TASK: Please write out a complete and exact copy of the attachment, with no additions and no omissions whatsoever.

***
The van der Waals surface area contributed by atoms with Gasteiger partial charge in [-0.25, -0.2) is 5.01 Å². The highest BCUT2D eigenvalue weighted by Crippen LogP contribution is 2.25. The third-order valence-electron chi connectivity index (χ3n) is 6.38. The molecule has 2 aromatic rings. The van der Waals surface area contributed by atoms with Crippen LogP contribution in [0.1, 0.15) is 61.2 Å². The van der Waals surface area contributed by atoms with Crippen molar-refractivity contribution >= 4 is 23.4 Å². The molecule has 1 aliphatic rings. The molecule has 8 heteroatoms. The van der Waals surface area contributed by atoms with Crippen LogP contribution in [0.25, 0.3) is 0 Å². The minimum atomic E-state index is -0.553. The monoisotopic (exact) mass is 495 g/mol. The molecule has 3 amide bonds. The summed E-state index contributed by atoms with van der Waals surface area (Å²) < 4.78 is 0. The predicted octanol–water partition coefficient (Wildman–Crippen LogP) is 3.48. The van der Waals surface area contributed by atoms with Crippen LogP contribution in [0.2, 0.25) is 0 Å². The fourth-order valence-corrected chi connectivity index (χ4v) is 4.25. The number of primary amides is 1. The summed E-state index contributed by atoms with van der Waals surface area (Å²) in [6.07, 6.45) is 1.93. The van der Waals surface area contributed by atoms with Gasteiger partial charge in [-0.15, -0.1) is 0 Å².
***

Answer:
The van der Waals surface area contributed by atoms with Gasteiger partial charge in [-0.25, -0.2) is 5.01 Å². The highest BCUT2D eigenvalue weighted by Crippen LogP contribution is 2.25. The third-order valence-electron chi connectivity index (χ3n) is 6.38. The molecule has 2 aromatic rings. The van der Waals surface area contributed by atoms with Crippen LogP contribution in [0.1, 0.15) is 61.2 Å². The van der Waals surface area contributed by atoms with Crippen molar-refractivity contribution >= 4 is 23.4 Å². The molecule has 1 aliphatic rings. The molecule has 8 heteroatoms. The van der Waals surface area contributed by atoms with Crippen LogP contribution in [0.25, 0.3) is 0 Å². The minimum atomic E-state index is -0.553. The monoisotopic (exact) mass is 495 g/mol. The molecule has 3 amide bonds. The summed E-state index contributed by atoms with van der Waals surface area (Å²) < 4.78 is 0. The predicted octanol–water partition coefficient (Wildman–Crippen LogP) is 3.48. The van der Waals surface area contributed by atoms with Crippen LogP contribution in [0.2, 0.25) is 0 Å². The fourth-order valence-corrected chi connectivity index (χ4v) is 4.25. The number of primary amides is 1. The summed E-state index contributed by atoms with van der Waals surface area (Å²) in [6.07, 6.45) is 1.93. The van der Waals surface area contributed by atoms with Gasteiger partial charge in [-0.15, -0.1) is 0 Å².